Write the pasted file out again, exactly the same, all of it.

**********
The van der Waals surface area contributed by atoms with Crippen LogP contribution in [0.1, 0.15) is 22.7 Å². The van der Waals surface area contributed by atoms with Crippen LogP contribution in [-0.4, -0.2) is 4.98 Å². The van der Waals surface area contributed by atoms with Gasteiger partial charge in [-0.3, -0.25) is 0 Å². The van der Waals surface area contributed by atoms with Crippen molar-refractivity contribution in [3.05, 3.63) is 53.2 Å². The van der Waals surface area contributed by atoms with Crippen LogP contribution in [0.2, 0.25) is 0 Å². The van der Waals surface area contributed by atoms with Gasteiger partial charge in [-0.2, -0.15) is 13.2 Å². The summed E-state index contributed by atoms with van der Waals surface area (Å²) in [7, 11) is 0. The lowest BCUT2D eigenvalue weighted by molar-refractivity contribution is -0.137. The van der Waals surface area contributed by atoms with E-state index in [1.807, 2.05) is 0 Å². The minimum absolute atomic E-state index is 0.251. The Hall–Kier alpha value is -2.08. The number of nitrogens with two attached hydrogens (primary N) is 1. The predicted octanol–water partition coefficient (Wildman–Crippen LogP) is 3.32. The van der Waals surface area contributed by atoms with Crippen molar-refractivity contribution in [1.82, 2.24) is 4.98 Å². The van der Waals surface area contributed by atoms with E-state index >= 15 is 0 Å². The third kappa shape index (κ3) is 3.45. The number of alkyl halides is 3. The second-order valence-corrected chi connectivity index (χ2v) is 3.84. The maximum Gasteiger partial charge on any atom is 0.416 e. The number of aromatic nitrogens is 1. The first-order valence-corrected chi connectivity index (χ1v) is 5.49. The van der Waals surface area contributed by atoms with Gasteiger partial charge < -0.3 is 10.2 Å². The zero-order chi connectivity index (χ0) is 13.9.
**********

The van der Waals surface area contributed by atoms with Crippen LogP contribution in [0.1, 0.15) is 22.7 Å². The van der Waals surface area contributed by atoms with Crippen LogP contribution in [-0.4, -0.2) is 4.98 Å². The van der Waals surface area contributed by atoms with Gasteiger partial charge in [-0.3, -0.25) is 0 Å². The van der Waals surface area contributed by atoms with Crippen molar-refractivity contribution in [3.05, 3.63) is 53.2 Å². The van der Waals surface area contributed by atoms with Crippen LogP contribution in [0.2, 0.25) is 0 Å². The van der Waals surface area contributed by atoms with Gasteiger partial charge in [-0.2, -0.15) is 13.2 Å². The summed E-state index contributed by atoms with van der Waals surface area (Å²) in [7, 11) is 0. The lowest BCUT2D eigenvalue weighted by molar-refractivity contribution is -0.137. The van der Waals surface area contributed by atoms with E-state index in [1.807, 2.05) is 0 Å². The minimum absolute atomic E-state index is 0.251. The Hall–Kier alpha value is -2.08. The number of nitrogens with two attached hydrogens (primary N) is 1. The predicted octanol–water partition coefficient (Wildman–Crippen LogP) is 3.32. The van der Waals surface area contributed by atoms with Crippen molar-refractivity contribution in [1.82, 2.24) is 4.98 Å². The van der Waals surface area contributed by atoms with E-state index >= 15 is 0 Å². The third kappa shape index (κ3) is 3.45. The number of alkyl halides is 3. The second-order valence-corrected chi connectivity index (χ2v) is 3.84. The maximum Gasteiger partial charge on any atom is 0.416 e. The number of aromatic nitrogens is 1. The first-order valence-corrected chi connectivity index (χ1v) is 5.49. The van der Waals surface area contributed by atoms with Gasteiger partial charge < -0.3 is 10.2 Å². The zero-order chi connectivity index (χ0) is 13.9.